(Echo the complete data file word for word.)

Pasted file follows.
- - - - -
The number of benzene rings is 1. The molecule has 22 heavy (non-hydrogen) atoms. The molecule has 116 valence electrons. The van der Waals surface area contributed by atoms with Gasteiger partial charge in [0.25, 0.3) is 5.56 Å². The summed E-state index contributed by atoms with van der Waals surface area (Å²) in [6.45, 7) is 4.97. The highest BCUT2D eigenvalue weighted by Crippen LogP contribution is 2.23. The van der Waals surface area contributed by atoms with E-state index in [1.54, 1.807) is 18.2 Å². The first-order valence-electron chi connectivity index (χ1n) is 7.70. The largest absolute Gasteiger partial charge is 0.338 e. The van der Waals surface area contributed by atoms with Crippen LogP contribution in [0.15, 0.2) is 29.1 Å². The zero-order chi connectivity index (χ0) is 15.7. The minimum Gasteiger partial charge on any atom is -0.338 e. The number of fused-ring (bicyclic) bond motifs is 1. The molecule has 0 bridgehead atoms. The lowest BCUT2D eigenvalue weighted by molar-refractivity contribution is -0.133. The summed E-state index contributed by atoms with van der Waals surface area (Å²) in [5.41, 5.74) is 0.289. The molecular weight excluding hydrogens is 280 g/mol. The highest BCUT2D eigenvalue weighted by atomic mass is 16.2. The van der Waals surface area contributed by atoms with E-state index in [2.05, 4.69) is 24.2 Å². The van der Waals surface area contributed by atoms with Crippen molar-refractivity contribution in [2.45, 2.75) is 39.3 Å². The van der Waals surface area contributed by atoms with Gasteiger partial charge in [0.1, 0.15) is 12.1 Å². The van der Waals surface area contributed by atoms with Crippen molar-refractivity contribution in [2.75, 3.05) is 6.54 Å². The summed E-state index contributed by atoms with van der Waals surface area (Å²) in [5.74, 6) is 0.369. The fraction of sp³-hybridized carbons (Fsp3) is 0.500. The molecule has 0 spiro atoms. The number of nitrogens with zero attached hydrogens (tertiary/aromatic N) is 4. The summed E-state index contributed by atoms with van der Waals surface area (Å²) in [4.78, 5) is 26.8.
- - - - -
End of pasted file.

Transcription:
The number of benzene rings is 1. The molecule has 22 heavy (non-hydrogen) atoms. The molecule has 116 valence electrons. The van der Waals surface area contributed by atoms with Gasteiger partial charge in [0.25, 0.3) is 5.56 Å². The summed E-state index contributed by atoms with van der Waals surface area (Å²) in [6.45, 7) is 4.97. The highest BCUT2D eigenvalue weighted by Crippen LogP contribution is 2.23. The van der Waals surface area contributed by atoms with E-state index in [1.54, 1.807) is 18.2 Å². The first-order valence-electron chi connectivity index (χ1n) is 7.70. The largest absolute Gasteiger partial charge is 0.338 e. The van der Waals surface area contributed by atoms with Crippen LogP contribution in [0.15, 0.2) is 29.1 Å². The zero-order chi connectivity index (χ0) is 15.7. The minimum Gasteiger partial charge on any atom is -0.338 e. The number of fused-ring (bicyclic) bond motifs is 1. The molecule has 0 bridgehead atoms. The lowest BCUT2D eigenvalue weighted by molar-refractivity contribution is -0.133. The summed E-state index contributed by atoms with van der Waals surface area (Å²) in [5.41, 5.74) is 0.289. The molecular weight excluding hydrogens is 280 g/mol. The highest BCUT2D eigenvalue weighted by atomic mass is 16.2. The van der Waals surface area contributed by atoms with E-state index in [2.05, 4.69) is 24.2 Å². The van der Waals surface area contributed by atoms with Crippen molar-refractivity contribution in [2.45, 2.75) is 39.3 Å². The van der Waals surface area contributed by atoms with Gasteiger partial charge in [0.1, 0.15) is 12.1 Å². The van der Waals surface area contributed by atoms with Crippen molar-refractivity contribution in [2.75, 3.05) is 6.54 Å². The summed E-state index contributed by atoms with van der Waals surface area (Å²) in [5.74, 6) is 0.369. The fraction of sp³-hybridized carbons (Fsp3) is 0.500. The molecule has 0 spiro atoms. The number of nitrogens with zero attached hydrogens (tertiary/aromatic N) is 4. The summed E-state index contributed by atoms with van der Waals surface area (Å²) in [4.78, 5) is 26.8.